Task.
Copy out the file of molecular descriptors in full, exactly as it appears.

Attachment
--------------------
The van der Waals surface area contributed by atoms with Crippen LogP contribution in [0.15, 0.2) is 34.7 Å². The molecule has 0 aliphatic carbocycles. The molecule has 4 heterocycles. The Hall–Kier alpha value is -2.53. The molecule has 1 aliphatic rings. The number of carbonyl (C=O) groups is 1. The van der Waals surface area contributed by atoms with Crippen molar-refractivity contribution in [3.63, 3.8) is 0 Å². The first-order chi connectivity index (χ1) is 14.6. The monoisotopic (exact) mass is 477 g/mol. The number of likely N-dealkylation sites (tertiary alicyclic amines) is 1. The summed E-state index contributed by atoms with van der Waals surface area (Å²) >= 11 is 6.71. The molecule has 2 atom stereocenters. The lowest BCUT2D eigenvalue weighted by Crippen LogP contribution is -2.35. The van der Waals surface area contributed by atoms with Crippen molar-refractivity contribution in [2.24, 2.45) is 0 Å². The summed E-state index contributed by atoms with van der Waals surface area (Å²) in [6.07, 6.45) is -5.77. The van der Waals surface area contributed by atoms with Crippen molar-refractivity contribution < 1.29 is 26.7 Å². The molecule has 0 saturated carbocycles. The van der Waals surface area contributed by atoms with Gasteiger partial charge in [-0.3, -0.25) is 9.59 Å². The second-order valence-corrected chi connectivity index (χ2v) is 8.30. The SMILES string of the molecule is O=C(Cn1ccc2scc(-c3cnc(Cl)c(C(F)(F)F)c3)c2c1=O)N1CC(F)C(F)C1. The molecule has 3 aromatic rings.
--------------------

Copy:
The van der Waals surface area contributed by atoms with Crippen LogP contribution in [0.15, 0.2) is 34.7 Å². The molecule has 0 aliphatic carbocycles. The molecule has 4 heterocycles. The Hall–Kier alpha value is -2.53. The molecule has 1 aliphatic rings. The number of carbonyl (C=O) groups is 1. The van der Waals surface area contributed by atoms with Crippen molar-refractivity contribution in [3.63, 3.8) is 0 Å². The first-order chi connectivity index (χ1) is 14.6. The monoisotopic (exact) mass is 477 g/mol. The number of likely N-dealkylation sites (tertiary alicyclic amines) is 1. The summed E-state index contributed by atoms with van der Waals surface area (Å²) >= 11 is 6.71. The molecule has 2 atom stereocenters. The lowest BCUT2D eigenvalue weighted by Crippen LogP contribution is -2.35. The van der Waals surface area contributed by atoms with Crippen molar-refractivity contribution in [2.24, 2.45) is 0 Å². The summed E-state index contributed by atoms with van der Waals surface area (Å²) in [6.07, 6.45) is -5.77. The van der Waals surface area contributed by atoms with Crippen molar-refractivity contribution < 1.29 is 26.7 Å². The molecule has 0 saturated carbocycles. The van der Waals surface area contributed by atoms with Gasteiger partial charge in [-0.3, -0.25) is 9.59 Å². The second-order valence-corrected chi connectivity index (χ2v) is 8.30. The SMILES string of the molecule is O=C(Cn1ccc2scc(-c3cnc(Cl)c(C(F)(F)F)c3)c2c1=O)N1CC(F)C(F)C1. The molecule has 3 aromatic rings.